The first time I heard Stephen Dunn read I was 15 years old. At the time, all of my intellectual abilities were held captive by the irregularities of adolescence and I wasn”t particularly interested in poetry. To this kid, the language of poetry was as accessible and comprehendible as Sanskrit.

In the four years since that November reading, Stephen Dunn”s work has found its way into every aspect of my thinking. Favorite writer. Period. I am officially obsessed, and I love poetry or at least, his poetry.

Today Dunn is reading from his new collection, “Different Hours,” at Rackham Auditorium.

Dunn, a New Jersey native at the Rackham School of Graduate Studiesfaculty-in-residence, has published eleven books of poetry, including “Loosestrife,” “Between Angels,” “New and Selected Poems: 1974-1994” and “Riffs and Reciprocities (Prose Pairs).” He has also published a book of prose, “Walking Light: Essays and Memoirs.” He is the recipient of the Academy Award in Literature from the American Academy of Arts and Letters and the Livens and Oscar Blumenthal Prizes from The Journal of Poetry, among other homes. He has been awarded fellowships from the National Endowment for the Arts, the New Jersey State Council of the Arts and the Rockefeller and Guggenheim Foundations. The New York Times called him “one of the strongest voices of his generation.”

Dunn”s work is compelling by virtue of its brutal honesty. It is compelling by the light he casts on our seemingly routine actions. It is compelling by his uncanny ability to capture the most accurate and revealing details of our lives. “Because finally the personal/is all that matters,” he writes in “Essay on the Personal.” “We spend years describing stones/chairs, abandoned farmhouses/until we”re ready. Always/it”s a matter of precision/what it feels like/to kiss someone or to walk/out the door. How good it was/to practice on stones/which were things we could love/without weeping over.”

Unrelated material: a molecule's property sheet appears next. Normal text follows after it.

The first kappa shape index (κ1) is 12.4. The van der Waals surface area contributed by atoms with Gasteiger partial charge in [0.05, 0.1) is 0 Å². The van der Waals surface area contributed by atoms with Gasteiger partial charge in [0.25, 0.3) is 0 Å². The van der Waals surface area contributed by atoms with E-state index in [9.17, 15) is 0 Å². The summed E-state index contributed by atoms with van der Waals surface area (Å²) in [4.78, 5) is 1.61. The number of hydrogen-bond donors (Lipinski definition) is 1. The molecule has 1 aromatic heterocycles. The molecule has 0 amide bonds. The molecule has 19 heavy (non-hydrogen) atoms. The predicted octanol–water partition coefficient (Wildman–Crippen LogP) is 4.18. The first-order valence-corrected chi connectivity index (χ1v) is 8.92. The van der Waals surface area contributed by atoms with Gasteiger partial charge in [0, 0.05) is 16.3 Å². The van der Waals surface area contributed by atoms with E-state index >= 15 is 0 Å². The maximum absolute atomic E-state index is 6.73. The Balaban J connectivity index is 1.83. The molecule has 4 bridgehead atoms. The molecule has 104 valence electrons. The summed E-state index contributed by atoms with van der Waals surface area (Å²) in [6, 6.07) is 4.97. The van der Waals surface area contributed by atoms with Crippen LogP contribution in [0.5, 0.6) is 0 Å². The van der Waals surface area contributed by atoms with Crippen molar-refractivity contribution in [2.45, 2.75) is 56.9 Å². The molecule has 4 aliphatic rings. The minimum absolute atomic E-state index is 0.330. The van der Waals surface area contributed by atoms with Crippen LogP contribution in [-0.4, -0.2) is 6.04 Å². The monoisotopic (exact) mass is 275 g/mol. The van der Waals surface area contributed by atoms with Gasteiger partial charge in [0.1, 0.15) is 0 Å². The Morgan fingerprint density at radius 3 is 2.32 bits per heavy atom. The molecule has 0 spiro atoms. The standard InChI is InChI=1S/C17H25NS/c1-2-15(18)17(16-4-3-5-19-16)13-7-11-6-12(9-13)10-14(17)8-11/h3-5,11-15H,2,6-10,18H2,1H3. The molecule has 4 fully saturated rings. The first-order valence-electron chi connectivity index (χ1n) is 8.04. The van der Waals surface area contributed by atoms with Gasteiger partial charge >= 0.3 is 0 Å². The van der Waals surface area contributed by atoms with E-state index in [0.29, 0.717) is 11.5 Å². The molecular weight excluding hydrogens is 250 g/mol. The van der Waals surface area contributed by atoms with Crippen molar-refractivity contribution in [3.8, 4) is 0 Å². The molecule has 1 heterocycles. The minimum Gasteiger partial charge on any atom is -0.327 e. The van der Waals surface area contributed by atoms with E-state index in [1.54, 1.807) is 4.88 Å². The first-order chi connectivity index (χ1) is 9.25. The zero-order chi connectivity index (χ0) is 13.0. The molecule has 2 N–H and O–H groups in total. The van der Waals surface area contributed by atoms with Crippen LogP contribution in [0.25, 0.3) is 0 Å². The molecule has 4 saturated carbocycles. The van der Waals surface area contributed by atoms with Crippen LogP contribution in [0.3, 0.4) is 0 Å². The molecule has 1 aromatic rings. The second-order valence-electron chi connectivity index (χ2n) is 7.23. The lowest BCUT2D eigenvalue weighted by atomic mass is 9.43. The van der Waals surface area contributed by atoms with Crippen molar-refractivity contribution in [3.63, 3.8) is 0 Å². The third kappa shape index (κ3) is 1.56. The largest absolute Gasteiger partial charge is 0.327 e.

To call his work simply “accessible” would be to undermine the very complexity which makes it function so accurately. It is true that his work is accessible, but he makes it so by revealing the secret functions of what once seemed vague or abstract. He puts life into words. As writer Richard Wilbur said, “To read a few lines of a Stephen Dunn poem is to feel suddenly in touch with the way things are, and the way we really feel about them.”

His work focuses on a variety of subjects, but he tends to stray frequently towards the realm of relationships. In his poem, “After Making Love,” Dunn writes: “No one should ask the other, “what were you thinking?”/No one, that is, who doesn”t want to hear about the past/and its inhabitants, or the strange loneliness of the present/filled, even as it may be, with pleasure, or those snapshots/of the future, different heads on different bodies.”

Often, he is also extremely humorous perhaps my strongest recollection of that first reading is “Decorum,” a poem that sent the captivated room into stitches.

If you have ever enjoyed a poem, ever enjoyed a word or a sentence made of words, ever hated a poem, ever had a thought, ever had a feeling, ever lived, or ever breathed, see Stephen Dunn today. As Judith Kitchen wrote, “What is at stake in his poetry is more immediate and more essential: How to live the one life we”re given with integrity, with humor and exuberance, and, yes, grace.”

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